Apple, Samsung CEOs speak but fail to reach settlement
Presiding judge in the high-stakes patent-infringement lawsuit had asked the two executives to discuss a last-minute resolution to their dispute.
The attempt to goad Apple and Samsung into settling at least part of their ongoing patent dispute has apparently been fruitless.
Apple CEO Tim Cook and Samsung CEO Kwon Oh Hyun were asked by U.S. District Court Judge Lucy Koh to discuss possible resolutions of their patent litigation, which is nearly in jurors' hands. However, that conversation failed to break the deadlock between the two companies.
"The CEOs did speak... [but] there was no resolution," Samsung counsel Kevin Johnson told Koh late this afternoon.
The court-mandated conversation was an 11th-hour attempt to settle the companies' high-stakes charges before closing arguments begin tomorrow. The two sides met in person twice as part of court-mandated settlement talks ahead of the trial. Koh instructed the chief executives at both companies last week to meet once more as a last-ditch effort, saying it was "time for peace."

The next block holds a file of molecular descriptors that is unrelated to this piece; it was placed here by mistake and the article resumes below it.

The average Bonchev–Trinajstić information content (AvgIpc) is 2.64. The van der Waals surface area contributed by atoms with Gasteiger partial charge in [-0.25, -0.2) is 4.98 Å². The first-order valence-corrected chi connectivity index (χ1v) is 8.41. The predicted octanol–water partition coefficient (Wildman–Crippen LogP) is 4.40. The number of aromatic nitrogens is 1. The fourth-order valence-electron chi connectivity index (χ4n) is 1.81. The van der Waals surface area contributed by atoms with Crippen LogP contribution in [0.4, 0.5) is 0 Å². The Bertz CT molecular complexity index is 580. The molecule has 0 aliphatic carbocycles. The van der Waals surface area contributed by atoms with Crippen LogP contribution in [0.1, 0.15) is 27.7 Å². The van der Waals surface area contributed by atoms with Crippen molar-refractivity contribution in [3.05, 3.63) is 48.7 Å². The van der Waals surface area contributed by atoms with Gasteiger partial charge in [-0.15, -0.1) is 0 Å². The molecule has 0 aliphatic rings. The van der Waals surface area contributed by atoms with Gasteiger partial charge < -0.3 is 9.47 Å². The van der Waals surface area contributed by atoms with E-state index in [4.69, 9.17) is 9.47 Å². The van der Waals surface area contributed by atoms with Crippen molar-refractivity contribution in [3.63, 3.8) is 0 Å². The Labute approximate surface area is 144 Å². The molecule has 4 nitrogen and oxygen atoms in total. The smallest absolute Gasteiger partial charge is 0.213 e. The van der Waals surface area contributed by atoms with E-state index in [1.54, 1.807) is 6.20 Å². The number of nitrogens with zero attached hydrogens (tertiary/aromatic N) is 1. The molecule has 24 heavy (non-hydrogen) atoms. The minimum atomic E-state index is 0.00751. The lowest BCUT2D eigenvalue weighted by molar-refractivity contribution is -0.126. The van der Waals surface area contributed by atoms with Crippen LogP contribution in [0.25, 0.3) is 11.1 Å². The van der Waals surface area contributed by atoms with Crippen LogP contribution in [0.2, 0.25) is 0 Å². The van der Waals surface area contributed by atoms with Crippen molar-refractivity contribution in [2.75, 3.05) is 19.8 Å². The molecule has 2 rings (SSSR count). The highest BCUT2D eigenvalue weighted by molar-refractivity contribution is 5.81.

Upon the conclusion of counsels' closing arguments, the nine-person jury will receive a 100-page deliberation instruction document, which is expected to take a couple of hours to read.
Jurors will also receive a 21-page tentative verdict form from which they must pick which devices from either side infringe on various patents,because it was "so complex."
"I am worried we might have a seriously confused jury here," Koh told legal counsel from both companies today. "I have trouble understanding this, and I have spent a little more time with this than they have."
Jurors will also face the tedious task of assigning damages, a tally that ranges from millions to billions of dollars based on which expert report is used as the guideline.
Apple sued Samsung in 2011, claiming that Samsung copied "the look and feel" of its iPad tablet and iPhone smartphone, costing it more than $2.5 billion. Samsung countersued, claiming Apple infringed on some of its patents.
CNET's Josh Lowensohn contributed to this report from San Jose, Calif.